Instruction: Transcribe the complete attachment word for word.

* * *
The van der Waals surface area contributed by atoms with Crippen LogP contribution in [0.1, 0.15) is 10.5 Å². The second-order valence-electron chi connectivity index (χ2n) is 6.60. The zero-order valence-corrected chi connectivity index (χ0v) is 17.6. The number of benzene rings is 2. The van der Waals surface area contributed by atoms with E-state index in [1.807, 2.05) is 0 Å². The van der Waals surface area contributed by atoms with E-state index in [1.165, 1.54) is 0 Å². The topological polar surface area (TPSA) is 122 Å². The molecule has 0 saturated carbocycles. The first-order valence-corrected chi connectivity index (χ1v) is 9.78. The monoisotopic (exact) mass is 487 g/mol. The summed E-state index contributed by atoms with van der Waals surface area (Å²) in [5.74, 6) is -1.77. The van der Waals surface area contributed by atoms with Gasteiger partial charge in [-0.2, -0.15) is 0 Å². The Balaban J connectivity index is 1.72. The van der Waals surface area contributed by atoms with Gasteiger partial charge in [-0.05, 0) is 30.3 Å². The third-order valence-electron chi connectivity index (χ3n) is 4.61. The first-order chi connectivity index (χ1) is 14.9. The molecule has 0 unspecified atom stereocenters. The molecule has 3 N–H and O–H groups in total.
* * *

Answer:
The van der Waals surface area contributed by atoms with Crippen LogP contribution in [0.1, 0.15) is 10.5 Å². The second-order valence-electron chi connectivity index (χ2n) is 6.60. The zero-order valence-corrected chi connectivity index (χ0v) is 17.6. The number of benzene rings is 2. The van der Waals surface area contributed by atoms with E-state index in [1.807, 2.05) is 0 Å². The van der Waals surface area contributed by atoms with E-state index in [1.165, 1.54) is 0 Å². The topological polar surface area (TPSA) is 122 Å². The molecule has 0 saturated carbocycles. The first-order valence-corrected chi connectivity index (χ1v) is 9.78. The monoisotopic (exact) mass is 487 g/mol. The summed E-state index contributed by atoms with van der Waals surface area (Å²) in [5.74, 6) is -1.77. The van der Waals surface area contributed by atoms with Gasteiger partial charge in [-0.2, -0.15) is 0 Å². The Balaban J connectivity index is 1.72. The van der Waals surface area contributed by atoms with Gasteiger partial charge in [-0.05, 0) is 30.3 Å². The third-order valence-electron chi connectivity index (χ3n) is 4.61. The first-order chi connectivity index (χ1) is 14.9. The molecule has 0 unspecified atom stereocenters. The molecule has 3 N–H and O–H groups in total.